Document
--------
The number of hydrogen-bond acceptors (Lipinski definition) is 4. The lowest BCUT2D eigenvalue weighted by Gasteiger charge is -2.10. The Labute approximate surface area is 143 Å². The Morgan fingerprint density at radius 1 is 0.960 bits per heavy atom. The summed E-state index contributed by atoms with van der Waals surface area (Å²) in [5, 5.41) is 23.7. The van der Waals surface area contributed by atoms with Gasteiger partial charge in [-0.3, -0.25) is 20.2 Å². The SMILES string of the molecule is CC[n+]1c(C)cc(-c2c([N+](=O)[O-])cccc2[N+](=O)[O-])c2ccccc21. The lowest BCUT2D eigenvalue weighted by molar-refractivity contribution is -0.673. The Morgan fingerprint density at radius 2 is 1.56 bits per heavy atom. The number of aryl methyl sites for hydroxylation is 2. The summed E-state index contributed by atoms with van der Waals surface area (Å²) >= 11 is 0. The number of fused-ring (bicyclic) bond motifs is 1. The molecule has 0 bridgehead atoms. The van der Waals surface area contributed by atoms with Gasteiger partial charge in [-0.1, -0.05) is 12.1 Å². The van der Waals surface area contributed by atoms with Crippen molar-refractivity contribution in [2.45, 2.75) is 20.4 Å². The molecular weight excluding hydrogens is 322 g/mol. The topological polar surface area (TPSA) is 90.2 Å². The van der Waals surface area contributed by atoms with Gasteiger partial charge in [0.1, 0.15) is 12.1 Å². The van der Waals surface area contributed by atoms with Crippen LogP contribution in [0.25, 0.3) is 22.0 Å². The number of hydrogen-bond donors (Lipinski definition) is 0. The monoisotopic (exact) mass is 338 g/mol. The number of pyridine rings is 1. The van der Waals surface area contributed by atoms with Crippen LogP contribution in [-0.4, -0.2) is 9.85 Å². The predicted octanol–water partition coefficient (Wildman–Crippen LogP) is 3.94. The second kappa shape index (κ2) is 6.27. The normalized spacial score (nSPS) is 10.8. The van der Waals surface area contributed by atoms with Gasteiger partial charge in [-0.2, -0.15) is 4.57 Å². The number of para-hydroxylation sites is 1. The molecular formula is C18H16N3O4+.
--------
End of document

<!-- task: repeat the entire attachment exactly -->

The number of hydrogen-bond acceptors (Lipinski definition) is 4. The lowest BCUT2D eigenvalue weighted by Gasteiger charge is -2.10. The Labute approximate surface area is 143 Å². The Morgan fingerprint density at radius 1 is 0.960 bits per heavy atom. The summed E-state index contributed by atoms with van der Waals surface area (Å²) in [5, 5.41) is 23.7. The van der Waals surface area contributed by atoms with Gasteiger partial charge in [-0.3, -0.25) is 20.2 Å². The SMILES string of the molecule is CC[n+]1c(C)cc(-c2c([N+](=O)[O-])cccc2[N+](=O)[O-])c2ccccc21. The lowest BCUT2D eigenvalue weighted by molar-refractivity contribution is -0.673. The Morgan fingerprint density at radius 2 is 1.56 bits per heavy atom. The number of aryl methyl sites for hydroxylation is 2. The summed E-state index contributed by atoms with van der Waals surface area (Å²) >= 11 is 0. The number of fused-ring (bicyclic) bond motifs is 1. The molecule has 0 bridgehead atoms. The van der Waals surface area contributed by atoms with Gasteiger partial charge in [-0.1, -0.05) is 12.1 Å². The van der Waals surface area contributed by atoms with Crippen molar-refractivity contribution in [2.45, 2.75) is 20.4 Å². The molecular weight excluding hydrogens is 322 g/mol. The topological polar surface area (TPSA) is 90.2 Å². The van der Waals surface area contributed by atoms with Gasteiger partial charge in [0.1, 0.15) is 12.1 Å². The van der Waals surface area contributed by atoms with Crippen LogP contribution in [0.25, 0.3) is 22.0 Å². The number of hydrogen-bond donors (Lipinski definition) is 0. The monoisotopic (exact) mass is 338 g/mol. The number of pyridine rings is 1. The van der Waals surface area contributed by atoms with Crippen LogP contribution in [-0.4, -0.2) is 9.85 Å². The predicted octanol–water partition coefficient (Wildman–Crippen LogP) is 3.94. The second kappa shape index (κ2) is 6.27. The normalized spacial score (nSPS) is 10.8. The van der Waals surface area contributed by atoms with Gasteiger partial charge in [-0.2, -0.15) is 4.57 Å². The number of para-hydroxylation sites is 1. The molecular formula is C18H16N3O4+.